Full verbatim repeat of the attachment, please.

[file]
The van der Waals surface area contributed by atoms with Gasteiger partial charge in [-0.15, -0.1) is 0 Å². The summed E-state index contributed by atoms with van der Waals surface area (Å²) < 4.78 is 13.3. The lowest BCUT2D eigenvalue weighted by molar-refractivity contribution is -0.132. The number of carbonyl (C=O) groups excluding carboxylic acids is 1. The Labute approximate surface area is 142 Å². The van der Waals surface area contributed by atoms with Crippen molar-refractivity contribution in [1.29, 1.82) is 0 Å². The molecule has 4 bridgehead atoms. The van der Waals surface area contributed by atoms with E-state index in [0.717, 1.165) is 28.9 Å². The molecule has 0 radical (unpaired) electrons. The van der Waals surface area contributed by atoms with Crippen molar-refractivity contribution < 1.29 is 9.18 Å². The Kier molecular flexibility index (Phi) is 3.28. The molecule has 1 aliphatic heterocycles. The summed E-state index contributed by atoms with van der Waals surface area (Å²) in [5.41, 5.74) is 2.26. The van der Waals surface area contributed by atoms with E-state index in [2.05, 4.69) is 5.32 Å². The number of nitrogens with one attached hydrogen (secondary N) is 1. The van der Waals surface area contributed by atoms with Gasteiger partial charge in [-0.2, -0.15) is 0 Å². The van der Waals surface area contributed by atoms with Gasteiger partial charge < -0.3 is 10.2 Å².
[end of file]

The van der Waals surface area contributed by atoms with Gasteiger partial charge in [-0.15, -0.1) is 0 Å². The summed E-state index contributed by atoms with van der Waals surface area (Å²) < 4.78 is 13.3. The lowest BCUT2D eigenvalue weighted by molar-refractivity contribution is -0.132. The number of carbonyl (C=O) groups excluding carboxylic acids is 1. The Labute approximate surface area is 142 Å². The van der Waals surface area contributed by atoms with Crippen molar-refractivity contribution in [1.29, 1.82) is 0 Å². The molecule has 4 bridgehead atoms. The van der Waals surface area contributed by atoms with E-state index in [0.717, 1.165) is 28.9 Å². The molecule has 0 radical (unpaired) electrons. The van der Waals surface area contributed by atoms with Crippen molar-refractivity contribution < 1.29 is 9.18 Å². The Kier molecular flexibility index (Phi) is 3.28. The molecule has 1 aliphatic heterocycles. The summed E-state index contributed by atoms with van der Waals surface area (Å²) in [5.41, 5.74) is 2.26. The van der Waals surface area contributed by atoms with E-state index in [2.05, 4.69) is 5.32 Å². The number of nitrogens with one attached hydrogen (secondary N) is 1. The van der Waals surface area contributed by atoms with Gasteiger partial charge in [-0.2, -0.15) is 0 Å². The van der Waals surface area contributed by atoms with Gasteiger partial charge < -0.3 is 10.2 Å².